But let’s retreat back just another century or so in history. With the Maccabees successful revolt against foreign domination, the largely unsettled region of the Galilee was quickly repopulated. Much as  the rural kittbutzim of the 20th century served to secure the viability of the modern Israeli state, so the initiative to rebuild a self-sustaining economy prompted the re-settlement of urban Judeans to the countryside in the century before Christ as a means to make the deserts and marshes of the Galilee bloom again.

The available evidence suggests that, while perhaps disparaged by their urban counterparts, the Galilean settlers were a surprisingly educated, certainly religious, perhaps even sophisticated group. And the evidence is that Jesus knew how to mix it up in both worlds. Consider that:

  • His (step) father Joseph had family roots in Bethlehem, next door to Jerusalem; tradition is that the Garden of Gethsemane may have been owned by Jesus’ mother’s family.
  • At the mere age of 12, young Jesus engagedwith the teachers in the Temple – and those who interacted with the boy were “astonished at His understanding and answers.”
  • As an adult, Jesus was equally at home with the poor, the dispossessed and working classes of the Galilean villages as with the elites of the Jewish capital.
  • Even when on trial for his earthly life, he could confound an Idumean king, a Jewish high priest, and a Roman governor.
  • And the gospel writer John (possibly Jesus’ cousin), finds privileged access to the Herodian household even as Jesus finds himself inexorably led toward death by crucifixion – a disciple “known to the high priest” … who went with Jesus into the courtyard of the high priest as sidekick Peter was forced to remain temporarily outside the door.

The Aftermath

Even as he faced his own untimely demise, Jesus would lament over the fate of his adopted city:

“O Jerusalem, Jerusalem, the one who kills the prophets and stones those who are sent to her! How often I wanted to gather your children together, as a hen gathers her chicks under her wings, but you were not willing! See! Your house is left to you desolate; for I say to you, you shall see Me no more till you say, ‘Blessed is He who comes in the name of the Lord!’ ”

The destruction of the urban capital would be delayed beyond Jesus’ earthly sojourn by nearly two generations. But the destruction would come – a remarkable calamity for all. The leaders of the Jewish revolt and final defenders of the City before its destruction in 70 AD were the Zealots from out of the Galilee. While battling the Roman besiegers, within the City walls they were simultaneously executing the religious and political elites – even burning the graineries as added incentive for those still alive to fight for life. Meanwhile, their urban revolutionary counterparts – the Sicarii – fled the city to die via mass suicide at the desert fortress of Masada.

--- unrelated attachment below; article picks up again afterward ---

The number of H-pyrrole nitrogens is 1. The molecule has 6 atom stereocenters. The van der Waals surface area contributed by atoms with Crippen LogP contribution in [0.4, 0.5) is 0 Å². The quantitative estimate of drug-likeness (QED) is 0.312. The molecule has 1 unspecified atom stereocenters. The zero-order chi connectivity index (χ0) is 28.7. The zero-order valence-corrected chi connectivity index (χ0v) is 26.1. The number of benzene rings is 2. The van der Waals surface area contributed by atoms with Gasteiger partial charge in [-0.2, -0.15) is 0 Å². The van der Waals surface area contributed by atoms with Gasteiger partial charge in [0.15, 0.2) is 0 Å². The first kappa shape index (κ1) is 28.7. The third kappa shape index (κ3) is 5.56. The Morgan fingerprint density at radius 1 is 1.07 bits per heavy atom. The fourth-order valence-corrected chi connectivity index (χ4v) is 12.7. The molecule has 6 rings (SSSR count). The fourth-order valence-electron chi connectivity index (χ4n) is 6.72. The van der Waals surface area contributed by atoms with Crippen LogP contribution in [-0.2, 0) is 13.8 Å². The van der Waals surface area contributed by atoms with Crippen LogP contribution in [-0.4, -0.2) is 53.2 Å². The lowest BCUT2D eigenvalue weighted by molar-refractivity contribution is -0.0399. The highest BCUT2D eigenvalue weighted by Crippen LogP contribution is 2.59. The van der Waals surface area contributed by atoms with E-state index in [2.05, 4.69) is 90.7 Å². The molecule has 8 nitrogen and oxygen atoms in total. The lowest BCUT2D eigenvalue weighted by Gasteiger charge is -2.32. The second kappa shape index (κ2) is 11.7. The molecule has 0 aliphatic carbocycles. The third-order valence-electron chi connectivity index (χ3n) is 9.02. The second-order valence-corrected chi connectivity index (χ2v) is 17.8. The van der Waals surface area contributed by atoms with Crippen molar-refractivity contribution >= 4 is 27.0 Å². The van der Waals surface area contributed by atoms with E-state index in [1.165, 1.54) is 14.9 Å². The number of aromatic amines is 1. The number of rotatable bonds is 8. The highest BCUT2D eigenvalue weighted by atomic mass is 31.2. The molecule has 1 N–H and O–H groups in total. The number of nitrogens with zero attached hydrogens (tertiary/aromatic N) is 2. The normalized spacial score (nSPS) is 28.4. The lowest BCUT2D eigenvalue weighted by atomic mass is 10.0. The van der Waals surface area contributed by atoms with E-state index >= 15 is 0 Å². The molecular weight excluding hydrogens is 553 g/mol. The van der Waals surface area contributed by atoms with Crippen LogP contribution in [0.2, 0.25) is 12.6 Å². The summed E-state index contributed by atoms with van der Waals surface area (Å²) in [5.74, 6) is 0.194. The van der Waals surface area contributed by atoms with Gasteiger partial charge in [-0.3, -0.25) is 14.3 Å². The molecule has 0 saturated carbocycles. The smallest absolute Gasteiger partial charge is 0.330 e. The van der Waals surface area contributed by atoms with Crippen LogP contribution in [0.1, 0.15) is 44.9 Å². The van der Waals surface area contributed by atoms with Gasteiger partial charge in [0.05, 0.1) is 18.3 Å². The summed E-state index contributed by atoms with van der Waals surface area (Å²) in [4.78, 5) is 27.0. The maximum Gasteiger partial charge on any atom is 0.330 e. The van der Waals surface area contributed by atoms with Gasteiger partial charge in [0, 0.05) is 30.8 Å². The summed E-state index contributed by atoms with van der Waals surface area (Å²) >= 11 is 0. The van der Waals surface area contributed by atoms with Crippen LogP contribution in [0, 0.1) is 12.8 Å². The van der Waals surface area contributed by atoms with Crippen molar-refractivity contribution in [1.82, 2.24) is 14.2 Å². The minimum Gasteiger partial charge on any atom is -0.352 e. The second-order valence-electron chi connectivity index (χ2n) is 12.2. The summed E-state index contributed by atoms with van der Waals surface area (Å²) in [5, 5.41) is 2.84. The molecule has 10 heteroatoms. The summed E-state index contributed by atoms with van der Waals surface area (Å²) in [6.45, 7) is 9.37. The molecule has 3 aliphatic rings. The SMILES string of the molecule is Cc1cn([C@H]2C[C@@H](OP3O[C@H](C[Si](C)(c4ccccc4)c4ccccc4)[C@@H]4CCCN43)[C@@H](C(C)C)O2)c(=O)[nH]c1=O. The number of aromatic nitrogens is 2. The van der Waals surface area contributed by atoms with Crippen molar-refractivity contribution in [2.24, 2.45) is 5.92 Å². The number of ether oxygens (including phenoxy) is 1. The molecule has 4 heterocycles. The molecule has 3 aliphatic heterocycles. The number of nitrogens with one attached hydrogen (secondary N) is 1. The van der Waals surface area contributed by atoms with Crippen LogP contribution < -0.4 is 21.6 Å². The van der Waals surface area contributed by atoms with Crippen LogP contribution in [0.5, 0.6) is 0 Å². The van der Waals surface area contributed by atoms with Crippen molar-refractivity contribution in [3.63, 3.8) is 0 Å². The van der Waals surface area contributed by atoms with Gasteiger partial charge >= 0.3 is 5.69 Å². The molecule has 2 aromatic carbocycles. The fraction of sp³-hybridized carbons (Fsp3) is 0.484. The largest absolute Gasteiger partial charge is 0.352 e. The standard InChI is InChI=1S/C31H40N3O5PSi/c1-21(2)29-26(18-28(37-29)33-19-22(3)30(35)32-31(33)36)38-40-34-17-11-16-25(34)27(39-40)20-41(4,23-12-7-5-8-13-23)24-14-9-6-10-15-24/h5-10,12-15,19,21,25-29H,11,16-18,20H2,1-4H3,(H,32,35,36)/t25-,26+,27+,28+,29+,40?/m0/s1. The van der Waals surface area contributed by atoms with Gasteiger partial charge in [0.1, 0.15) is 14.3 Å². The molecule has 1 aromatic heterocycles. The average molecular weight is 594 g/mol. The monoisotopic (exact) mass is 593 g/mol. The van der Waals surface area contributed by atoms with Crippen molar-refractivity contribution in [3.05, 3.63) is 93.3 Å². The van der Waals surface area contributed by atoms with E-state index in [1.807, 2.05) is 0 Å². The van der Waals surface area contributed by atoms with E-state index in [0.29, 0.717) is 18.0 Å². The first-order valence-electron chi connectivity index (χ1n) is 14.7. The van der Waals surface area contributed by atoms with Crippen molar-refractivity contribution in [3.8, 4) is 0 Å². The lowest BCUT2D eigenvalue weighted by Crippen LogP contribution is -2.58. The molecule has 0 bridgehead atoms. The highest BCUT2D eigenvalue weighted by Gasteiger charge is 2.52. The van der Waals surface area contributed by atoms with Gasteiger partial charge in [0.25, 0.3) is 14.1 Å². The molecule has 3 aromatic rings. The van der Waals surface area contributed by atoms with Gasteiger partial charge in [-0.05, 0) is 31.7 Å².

The Last Word

Today, the upper hand remains with the elites of the Big Apple – as disparate as they are. However, history suggests that in the end it is the folks of the hinterland that carry the day. Slow to anger, but with a fury not easily abated when finally aroused.

New York values may carry the day in 2016. But if the underlying frustration and anger of the electorate is not satisfied by this election, watch out! The fuse has been lit; if and when the explosion occurs for marginalized America is still anyone’s guess.

More: A Sampling of Recent Candidate Views on New York Values:

Exchange with Ted Cruz (January  2016):

MARIA BARTIROMO (Fox News): “Senator Cruz, you suggested Mr. Trump, quote, ’embodies New York values.’ Could you explain what you mean by that?”

CRUZ: “You know, I think most people know exactly what New York values are.”

Donald Trump (sometime long before 2016): “I’ve lived in New York City and Manhattan all my life. So, you know, my views are a little different than if I lived in Iowa — perhaps.”

Bernie Sanders (on the Nightly Show April 2016): “That’s right, it’s me, Bernie ‘Brooklyn Born’ Sanders, and guess what, Ted Cruz? I have New York values. I value a living wage for all Americans. I value a justice system that treats everyone fairly. I value a government which works for all of us, not just Wall Street and powerful special interests. Those are New York values.”

And in the closing remarks from the April 14 debate with the Bern just ahead of the state primary, Hilary Clinton was asking for the support of voters in her adopted state so she can take “New York values to the White House.”

From John Kasich: “I’ll tell you the way I see New York values: It’s excitement, it’s innovation, it’s fun, it’s big-time living.” And then the comparison with Ted Cruz and his views via TV ad: “Ted Cruz divides to get a vote, John Kasich unites to get things done.” (But no matter, both Ted and John are now out of the game).

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To check out our full web site, click www.jesustheheresy.com.